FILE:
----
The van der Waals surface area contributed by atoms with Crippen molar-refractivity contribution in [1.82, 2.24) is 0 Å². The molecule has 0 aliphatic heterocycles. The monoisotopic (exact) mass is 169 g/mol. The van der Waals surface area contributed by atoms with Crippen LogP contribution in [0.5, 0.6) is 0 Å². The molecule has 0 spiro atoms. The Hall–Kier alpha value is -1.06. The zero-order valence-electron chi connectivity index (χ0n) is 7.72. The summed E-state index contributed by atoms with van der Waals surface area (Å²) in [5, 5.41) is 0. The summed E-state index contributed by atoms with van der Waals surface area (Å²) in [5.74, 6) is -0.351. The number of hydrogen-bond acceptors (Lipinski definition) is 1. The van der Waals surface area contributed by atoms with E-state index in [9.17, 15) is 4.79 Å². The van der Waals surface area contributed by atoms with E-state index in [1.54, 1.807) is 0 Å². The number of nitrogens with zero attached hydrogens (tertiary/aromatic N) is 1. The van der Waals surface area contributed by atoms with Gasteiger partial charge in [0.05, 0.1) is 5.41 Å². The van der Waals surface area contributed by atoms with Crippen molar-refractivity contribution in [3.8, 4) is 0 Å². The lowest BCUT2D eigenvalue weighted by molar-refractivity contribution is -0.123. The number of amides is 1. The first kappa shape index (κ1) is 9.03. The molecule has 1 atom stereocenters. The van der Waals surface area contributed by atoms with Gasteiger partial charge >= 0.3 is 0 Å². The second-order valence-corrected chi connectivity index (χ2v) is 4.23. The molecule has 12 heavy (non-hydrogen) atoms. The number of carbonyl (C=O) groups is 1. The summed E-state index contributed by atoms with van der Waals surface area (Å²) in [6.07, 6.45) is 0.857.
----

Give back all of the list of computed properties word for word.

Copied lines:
The van der Waals surface area contributed by atoms with Crippen molar-refractivity contribution in [1.82, 2.24) is 0 Å². The molecule has 0 aliphatic heterocycles. The monoisotopic (exact) mass is 169 g/mol. The van der Waals surface area contributed by atoms with Crippen LogP contribution in [0.5, 0.6) is 0 Å². The molecule has 0 spiro atoms. The Hall–Kier alpha value is -1.06. The zero-order valence-electron chi connectivity index (χ0n) is 7.72. The summed E-state index contributed by atoms with van der Waals surface area (Å²) in [5, 5.41) is 0. The summed E-state index contributed by atoms with van der Waals surface area (Å²) in [5.74, 6) is -0.351. The number of hydrogen-bond acceptors (Lipinski definition) is 1. The van der Waals surface area contributed by atoms with E-state index in [9.17, 15) is 4.79 Å². The van der Waals surface area contributed by atoms with E-state index in [1.54, 1.807) is 0 Å². The number of nitrogens with zero attached hydrogens (tertiary/aromatic N) is 1. The van der Waals surface area contributed by atoms with Gasteiger partial charge in [0.05, 0.1) is 5.41 Å². The van der Waals surface area contributed by atoms with Crippen molar-refractivity contribution in [3.8, 4) is 0 Å². The lowest BCUT2D eigenvalue weighted by molar-refractivity contribution is -0.123. The number of amides is 1. The first kappa shape index (κ1) is 9.03. The molecule has 1 atom stereocenters. The van der Waals surface area contributed by atoms with Gasteiger partial charge >= 0.3 is 0 Å². The second-order valence-corrected chi connectivity index (χ2v) is 4.23. The molecule has 12 heavy (non-hydrogen) atoms. The number of carbonyl (C=O) groups is 1. The summed E-state index contributed by atoms with van der Waals surface area (Å²) in [6.07, 6.45) is 0.857.